[whatwg] HTML Cookie API

Nicholas Zakas nzakas at yahoo-inc.com
Wed Feb 24 12:44:01 PST 2010

I think there's always going to be a disconnect between browser
developers and web developers, since we're both living in very different


Like I said, I'm all for making cookie access more rational (as if one
could argue that it has been at all rational to this point). Right now,
though, I can't see a benefit to switching from any of the current
synchronous approaches to an asynchronous one, as it doesn't give me
enough added benefit. The asynchronous approach may be the most
performant and potentially the easiest to implement, but if it's out
there and everyone is still using document.cookie, is there really a net





Commander Lock: "Damnit Morpheus, not everyone believes what you

Morpheus: "My beliefs do not require them to."


From: jorlow at google.com [mailto:jorlow at google.com] On Behalf Of Jeremy
Sent: Wednesday, February 24, 2010 12:20 PM
To: David Flanagan
Cc: Peter Kasting; whatwg; Nicholas Zakas; Darin Fisher; Adam Barth
Subject: Re: [whatwg] HTML Cookie API


On Wed, Feb 24, 2010 at 9:07 PM, David Flanagan
<david at davidflanagan.com> wrote:

	Jeremy Orlow wrote:

	Also note that the spec currently has the notion of a storage
mutex which should be taken whenever a script tries to access a cookie
(or local storage) and is held until the script finishes.  The network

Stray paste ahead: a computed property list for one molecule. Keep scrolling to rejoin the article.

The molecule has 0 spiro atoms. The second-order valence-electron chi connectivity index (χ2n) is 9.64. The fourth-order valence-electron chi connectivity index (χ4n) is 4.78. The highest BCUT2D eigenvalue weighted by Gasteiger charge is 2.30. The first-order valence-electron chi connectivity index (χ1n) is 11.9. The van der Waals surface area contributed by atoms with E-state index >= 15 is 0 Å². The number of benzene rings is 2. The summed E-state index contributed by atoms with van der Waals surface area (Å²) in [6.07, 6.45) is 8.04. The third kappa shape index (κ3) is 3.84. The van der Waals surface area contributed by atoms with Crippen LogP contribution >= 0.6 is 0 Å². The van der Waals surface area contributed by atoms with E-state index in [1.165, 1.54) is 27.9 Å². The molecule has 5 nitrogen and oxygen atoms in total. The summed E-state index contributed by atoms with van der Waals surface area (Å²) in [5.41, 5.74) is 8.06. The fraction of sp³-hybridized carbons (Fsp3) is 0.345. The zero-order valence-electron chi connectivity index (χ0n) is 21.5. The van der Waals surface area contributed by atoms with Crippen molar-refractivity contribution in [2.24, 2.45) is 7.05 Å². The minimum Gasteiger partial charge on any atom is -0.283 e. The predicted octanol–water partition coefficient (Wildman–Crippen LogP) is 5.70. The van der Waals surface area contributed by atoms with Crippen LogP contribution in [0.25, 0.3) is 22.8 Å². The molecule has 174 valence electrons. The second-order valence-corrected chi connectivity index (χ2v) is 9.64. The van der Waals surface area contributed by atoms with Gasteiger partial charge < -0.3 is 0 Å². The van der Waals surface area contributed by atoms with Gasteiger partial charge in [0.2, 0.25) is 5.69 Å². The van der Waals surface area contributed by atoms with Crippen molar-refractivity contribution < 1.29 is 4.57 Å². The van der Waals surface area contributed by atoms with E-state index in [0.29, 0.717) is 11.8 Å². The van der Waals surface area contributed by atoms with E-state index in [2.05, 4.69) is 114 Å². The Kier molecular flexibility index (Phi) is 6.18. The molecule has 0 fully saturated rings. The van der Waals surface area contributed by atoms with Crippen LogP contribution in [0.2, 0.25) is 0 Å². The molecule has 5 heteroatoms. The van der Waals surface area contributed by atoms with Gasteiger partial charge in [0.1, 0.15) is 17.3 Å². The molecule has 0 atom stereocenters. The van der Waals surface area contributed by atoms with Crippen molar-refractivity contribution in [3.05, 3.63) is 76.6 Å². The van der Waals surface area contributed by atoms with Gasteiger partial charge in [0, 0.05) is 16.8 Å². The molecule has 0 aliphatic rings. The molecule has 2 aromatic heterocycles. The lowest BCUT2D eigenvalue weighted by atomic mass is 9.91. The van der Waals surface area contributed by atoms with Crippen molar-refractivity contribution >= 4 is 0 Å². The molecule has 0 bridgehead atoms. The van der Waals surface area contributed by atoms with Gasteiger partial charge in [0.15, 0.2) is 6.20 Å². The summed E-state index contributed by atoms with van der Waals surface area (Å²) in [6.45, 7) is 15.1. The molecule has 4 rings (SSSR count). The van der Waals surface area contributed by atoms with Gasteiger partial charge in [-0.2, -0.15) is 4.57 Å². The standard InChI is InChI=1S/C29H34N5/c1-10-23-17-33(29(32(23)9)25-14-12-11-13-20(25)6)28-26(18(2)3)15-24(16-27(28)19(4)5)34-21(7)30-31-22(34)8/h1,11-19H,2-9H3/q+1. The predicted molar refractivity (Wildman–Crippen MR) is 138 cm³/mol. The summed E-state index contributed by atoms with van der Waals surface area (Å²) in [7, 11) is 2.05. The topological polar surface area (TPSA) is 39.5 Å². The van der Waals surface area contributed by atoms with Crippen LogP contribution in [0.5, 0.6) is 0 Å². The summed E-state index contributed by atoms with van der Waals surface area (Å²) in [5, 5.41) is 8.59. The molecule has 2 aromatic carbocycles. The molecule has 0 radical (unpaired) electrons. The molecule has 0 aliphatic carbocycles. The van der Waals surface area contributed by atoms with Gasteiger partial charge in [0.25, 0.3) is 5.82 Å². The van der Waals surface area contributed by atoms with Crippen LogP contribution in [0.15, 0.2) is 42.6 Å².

stack is also supposed to take this lock whenever getting or setting a
cookie.  No one has implemented the storage mutex or stated any
intention of doing so because this is basically impossible today.  But,
if there were an asynchronous API that most people were using, it
actually could be possible that we'd want to implement such a mutex
since cookies would then obey run to completion semantics without having
serious lock contention.


	Well if no one is going to implement the storage mutex, then I
probably need to retract my last message


		But yeah.  Definitely any API that touches information
spanning tabs (and probably even APIs spanning origins within those
tabs) really should be designed in an async manor from now on.
Otherwise we're just digging the whole deeper in terms of forcing
ourselves into a single threaded world.


	I worry that this comes down to web developers who want simple
APIs vs browser implementors who say we can't have them (at least not if
we also want speed.)
	Concurrency issues are not my strong suit, but shouldn't it be
possible to have safe, synchronous read-only access to cookies (caching
volatile values like cookies within each thread and then clearing that
cache when the thread returns to the event loop).  Can't the requirement
for a mutex or an asynchronous API be limited to setCookie()?


>From a technical standpoint, this is very doable.  And, done right, I
think I could be in favor of it.


But I believe the counter argument is that any relaxation of run to
completion semantics is going to confuse developers and probably result
in them writing racy code without realizing it.  Many developers won't
understand when it's safe to use the cached value vs needing to use the
asynchronous interface.  And if the less safe one is easier to use....


I agree that asynchronous interfaces have disadvantages, but as far as I
can tell many of them are costs that you pay once (learning them and
getting use to them) or once per app (if you handle one asynchronous
call or need to use setTimeout, then probably using another won't
require too much restructuring of your code).  Maybe I'm just a browser
developer who's completely out of touch with reality though.  :-)

-------------- next part --------------
An HTML attachment was scrubbed...
URL: <http://lists.whatwg.org/pipermail/whatwg-whatwg.org/attachments/20100224/cc227279/attachment-0002.htm>

More information about the whatwg mailing list